On The Block: Examining Hassan Whiteside’s Post Dominance

Insight6 years ago5 min readNekias Duncan

The Miami HEAT took an “L” to the San Antonio Spurs on Sunday. Typically, losses aren’t anything to be proud of, but in a transition year like this one, internal growth matters just as much— if not more—than the win-loss column.

Despite Dion Waiters attempting to take joy away from all of us, there were things to be proud of from that game, like Justise Winslow’s offensive versatility and Goran Dragic ripping the Spurs in transition. The biggest takeaway, literally, was the interior dominance of Hassan Whiteside.

We expect him to be a beast defensively, and he was; the Spurs only shot 4-for-13 at the rim against Whiteside, and he swatted four shots to match.

But the most impressive part of Whiteside’s game was his proficiency and patience on the block, offensively. He showed legitimate flashes of becoming a go-to guy on offense, sprinkling in hooks, drawing fouls (something he only did on 7.6 percent of his post-ups last year, via Synergy), and even hitting a turnaround jumper because #WhyNot. He finished the game with 27 points, tying his career-high.

Because his post game was so impressive—and because, despite my optimism, I still have no clue how sustainable his performance is going forward—let’s examine all of Whiteside’s post-ups from Sunday.


POST-UP #1

 

This was eerily similar to one of the post-ups Whiteside had in the Charlotte Hornets game. The HEAT cleared the left side of the floor with him, and he tried to beat his man with a spin to the baseline. Teams know that he loves the spin, and has a bit of tunnel vision. That makes it easy for teams to send timely doubles to disrupt Whiteside. Whiteside actually got slight separation from Pau Gasol, but Kawhi Leonard was there to tie him up and force the jump-ball.

POST-UP #2

 

CHECK. OUT. THAT. FOOT. WORK.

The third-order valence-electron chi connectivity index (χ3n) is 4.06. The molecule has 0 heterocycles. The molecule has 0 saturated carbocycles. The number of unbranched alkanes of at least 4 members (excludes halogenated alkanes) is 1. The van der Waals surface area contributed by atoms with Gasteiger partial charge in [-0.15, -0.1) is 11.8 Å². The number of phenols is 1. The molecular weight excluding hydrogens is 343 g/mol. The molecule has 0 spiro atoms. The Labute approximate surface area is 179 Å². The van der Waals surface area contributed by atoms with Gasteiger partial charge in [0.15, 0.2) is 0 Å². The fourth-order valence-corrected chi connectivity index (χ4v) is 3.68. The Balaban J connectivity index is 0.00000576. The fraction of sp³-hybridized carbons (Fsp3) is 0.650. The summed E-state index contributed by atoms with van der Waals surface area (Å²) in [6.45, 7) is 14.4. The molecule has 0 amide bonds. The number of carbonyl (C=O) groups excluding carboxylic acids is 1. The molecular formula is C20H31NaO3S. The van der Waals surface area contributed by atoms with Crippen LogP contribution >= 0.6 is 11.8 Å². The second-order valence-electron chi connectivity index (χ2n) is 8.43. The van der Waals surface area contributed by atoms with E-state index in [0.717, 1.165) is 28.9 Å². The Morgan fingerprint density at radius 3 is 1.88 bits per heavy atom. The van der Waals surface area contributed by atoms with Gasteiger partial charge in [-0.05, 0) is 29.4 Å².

This post-up came off a scramble, but Whiteside’s decisiveness was key here. He took one hard dribble and went into his move. Dewayne Dedmon defended the initial gather fairly well, but this was one heck of a counter for Whiteside, especially considering his struggles with traveling last season.

POST-UP #3

This….was no bueno. I get the thinking here since Gasol overplayed him, but Whiteside wasn’t under control and rushed the hook. It’s worth noting that Gasol had blocked him on a hook/floater earlier in the game (wasn’t included since it wasn’t a post-up), so that may have factored into the decision to go lefty so quickly. I would’ve liked to see him fake left then go to his righty hook or, you know, pass the ball out and reset.

Baby steps, though.

POST-UP #4

Well, what do you know. He got the ball in virtually the same spot, then faked left before going to his righty hook. Sounds familiar.

Regardless, Whiteside was under control here, and got Dedmon off balance just enough to free some space for the hook. Or so he thought. Dedmon fouled him, and Whiteside split a pair of free throws.

POST-UP #5

 

Whiteside (kinda) establishes good position, takes one hard dribble, pivoted, and absolutely crushed Gasol before knocking down the baby hook off the glass. With no double coming, Gasol had no shot at containing him.

POST-UP #6

 

Not even two minutes later, Whiteside caught the ball with Gasol matched up with him again. Gasol figured Whiteside was going to spin right again, but Whiteside again countered, this time going with a fadeaway that splashed. This was probably my favorite offensive sequence from Whiteside in this game.

POST-UP #7

 

Finally, we get the hook that NBA.com’s Couper Moorhead used in his most recent HEAT article about Whiteside and Winslow. No other play displayed Whiteside’s patience quite like this one.

He received the entry pass, waited for Dragic to cut through, dribbled once, gathered, kept the ball high (!!!) and sprinkled in a jump hook over the outstretched arms of Dedmon.

Whiteside totaled nine points on seven post-up possessions by my count, good for a 1.286 points per possession (PPP) mark in the game. He’s now averaging 5.3 post-up possessions per game, up from the 2.9 he averaged last year.

If he can continue to survey the floor, and make quick decisions with the ball, he could earn more trust— and more touches—within the offense.